Wednesday, December 22, 2010

The philosophical underpinnings of David Foster Wallace's fiction. - By James Ryerson - Slate Magazine

David Foster Wallace reads David Markson's Wittgenstein's Mistress
"I am my world" is what Wallace had in mind when he spoke of "the loss of the whole external world" in the Tractatus. There is no difference, ultimately, for Wittgenstein between solipsism and realism (solipsism "coincides with pure realism," he writes). For Wallace, this was a harrowing equation, the dark emotional takeaway of the Tractatus's severe anti-metaphysics. This was also, for Wallace, what Markson had rendered imaginatively in his novel. Without ever raising these ideas explicitly, Markson had conveyed them with a special kind of clarity. Wittgenstein's Mistress, by echoing the Tractatus's brusque, dreamlike sentences and placing Kate in a cold, lonely, self-as-world cosmos, had managed, as Wallace put it, to "capture the flavor both of solipsism and of Wittgenstein." What's more, Wallace felt Markson had done something that even Wittgenstein hadn't been able to do: he humanized the intellectual problem, communicating "the consequences, for persons, of the practice of theory; the difference, say, between espousing 'solipsism' as a metaphysical 'position' & waking up one fine morning after a personal loss to find your grief apocalyptic, literally millennial, leaving you the last and only living thing on earth." That was something only fiction, not philosophy, could do.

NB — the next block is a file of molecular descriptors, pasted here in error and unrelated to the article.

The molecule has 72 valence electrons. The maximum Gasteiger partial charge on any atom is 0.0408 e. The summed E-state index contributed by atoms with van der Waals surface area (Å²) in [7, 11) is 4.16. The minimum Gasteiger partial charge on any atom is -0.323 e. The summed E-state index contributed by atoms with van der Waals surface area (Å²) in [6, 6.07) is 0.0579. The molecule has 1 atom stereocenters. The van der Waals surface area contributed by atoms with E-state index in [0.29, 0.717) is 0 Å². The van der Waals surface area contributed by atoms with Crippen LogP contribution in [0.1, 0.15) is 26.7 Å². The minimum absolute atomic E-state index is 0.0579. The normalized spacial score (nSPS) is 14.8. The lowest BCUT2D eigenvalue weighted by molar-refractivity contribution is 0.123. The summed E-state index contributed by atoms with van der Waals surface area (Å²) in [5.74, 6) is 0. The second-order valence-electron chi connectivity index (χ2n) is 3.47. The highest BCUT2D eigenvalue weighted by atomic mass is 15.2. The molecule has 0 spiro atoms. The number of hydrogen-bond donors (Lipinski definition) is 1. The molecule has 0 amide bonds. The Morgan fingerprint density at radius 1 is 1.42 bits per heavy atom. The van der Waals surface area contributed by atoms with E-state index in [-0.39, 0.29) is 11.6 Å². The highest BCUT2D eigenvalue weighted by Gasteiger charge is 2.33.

Here Wallace not only finds the essence of storytelling but discovers the limits of logic. If you can explore your premise through example you rescue logic from inertness and humanize the narrative. The novel of ideas requires an energizing force - an emotional wallop - to make itself live in the imagination.